Concert review: Matthew Shipp Trio

CBSO Centre, Birmingham UK
Reviewed by JJ Wheeler

Entering the familiar surrounding of the CBSO Centre with little knowledge of what I was about to hear was an exciting prospect. Although audience numbers were perhaps a little low, there was an immediate sense of anticipation in the air, a willingness to witness the exploration of possibilities within the traditional piano trio setting.

Armed only with the title of Shipp’s current album release Art Of The Improviser and a comment from a friend that “this could be quite avant-garde”, the rate at which the trio strode into long passages of (seemingly) free improvisation actually took me by surprise. So much so that it took a while to get into the music.

However, this was not the biggest surprise of the night. That came when the trio finally revealed what they were actually doing was playing a standards gig! The first audible melody being On Green Dolphin Street, alongside outings of various other favourites including What Is This Thing Called Love, children’s favourite The Animals Went In Two By Two (Hurrah!) and a short encore on Take The ‘A’ Train.

The trio would take fragments of the melodies, improvising off one section, before developing once, twice, three times until a completely new mood or texture was created, a springboard for further improvisation. Following a string of successive ideas the trio exchanged phrases and each took solo passages, either accompanied or (in the case of bass and drums, once each) unaccompanied.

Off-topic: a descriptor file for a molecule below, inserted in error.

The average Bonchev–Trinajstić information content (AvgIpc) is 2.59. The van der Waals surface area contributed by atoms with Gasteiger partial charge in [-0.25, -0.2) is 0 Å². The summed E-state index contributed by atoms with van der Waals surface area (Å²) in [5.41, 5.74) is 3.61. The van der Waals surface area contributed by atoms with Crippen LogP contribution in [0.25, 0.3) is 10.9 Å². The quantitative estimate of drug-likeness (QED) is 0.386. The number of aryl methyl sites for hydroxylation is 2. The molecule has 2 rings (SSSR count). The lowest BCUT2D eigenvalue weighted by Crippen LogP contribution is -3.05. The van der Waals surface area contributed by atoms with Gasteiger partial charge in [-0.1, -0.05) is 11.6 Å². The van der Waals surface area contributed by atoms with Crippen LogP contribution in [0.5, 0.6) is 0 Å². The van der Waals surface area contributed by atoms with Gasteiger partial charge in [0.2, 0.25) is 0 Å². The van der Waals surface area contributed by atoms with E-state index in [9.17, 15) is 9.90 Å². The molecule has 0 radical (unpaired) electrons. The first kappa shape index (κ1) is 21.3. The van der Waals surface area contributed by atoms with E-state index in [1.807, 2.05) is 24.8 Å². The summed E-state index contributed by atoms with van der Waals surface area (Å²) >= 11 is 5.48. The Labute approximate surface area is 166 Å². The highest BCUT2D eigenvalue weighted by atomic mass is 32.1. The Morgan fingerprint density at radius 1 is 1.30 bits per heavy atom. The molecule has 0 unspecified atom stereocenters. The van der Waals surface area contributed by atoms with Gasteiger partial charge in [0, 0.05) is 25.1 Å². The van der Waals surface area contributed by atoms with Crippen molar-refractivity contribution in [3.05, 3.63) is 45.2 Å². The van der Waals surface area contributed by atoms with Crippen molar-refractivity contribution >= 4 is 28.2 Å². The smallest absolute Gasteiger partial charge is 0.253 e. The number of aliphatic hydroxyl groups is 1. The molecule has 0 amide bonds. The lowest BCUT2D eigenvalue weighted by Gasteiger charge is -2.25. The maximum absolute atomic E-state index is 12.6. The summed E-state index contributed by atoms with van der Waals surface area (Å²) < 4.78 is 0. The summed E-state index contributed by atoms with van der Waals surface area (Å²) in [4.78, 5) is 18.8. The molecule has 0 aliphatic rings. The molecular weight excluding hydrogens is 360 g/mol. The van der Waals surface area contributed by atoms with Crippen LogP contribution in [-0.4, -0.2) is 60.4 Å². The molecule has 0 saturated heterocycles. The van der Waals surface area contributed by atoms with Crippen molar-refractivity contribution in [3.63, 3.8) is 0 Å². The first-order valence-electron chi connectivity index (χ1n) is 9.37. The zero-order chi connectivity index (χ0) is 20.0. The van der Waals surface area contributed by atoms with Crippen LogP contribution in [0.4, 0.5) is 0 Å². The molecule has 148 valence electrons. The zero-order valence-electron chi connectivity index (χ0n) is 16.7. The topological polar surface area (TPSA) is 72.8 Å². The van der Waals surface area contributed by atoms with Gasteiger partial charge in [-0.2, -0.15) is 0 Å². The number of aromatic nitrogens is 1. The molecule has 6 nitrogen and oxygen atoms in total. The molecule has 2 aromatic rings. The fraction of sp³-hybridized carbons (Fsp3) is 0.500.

Underneath Summertime, Shipp chose a seven chord series played in consecutive time, which reminded me of post-rock/live electronic band 65 Days Of Static, contrasting greatly with the previous sheets of notes, cascading like a waterfall from the Steinway at which he sat. Whit Dickey on drums mainly opted out of playing strict time, instead described by the bandleader as “playing like a percussionist”, more inclined to creating textures and colours than grooves.

The creativity and willingness to follow wherever their ears led them has to justify the title of their latest recorded output; this really was a display of interesting, multi-layered improvisation – a masterclass to all in attendance.

Categories: Live review

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3 replies

  1. Shipp is a great musician, very cool.

  2. Shipp’s work is very sophisticated, I think the appropriate comparison to Miles Davis, although his work does not have the same weight as the work of Miles, his sound is always seeking something new, looking to expand.


  1. Birmingham Jazz » Blog Archive » Reviews of Matthew Shipp at CBSO Centre Last Friday

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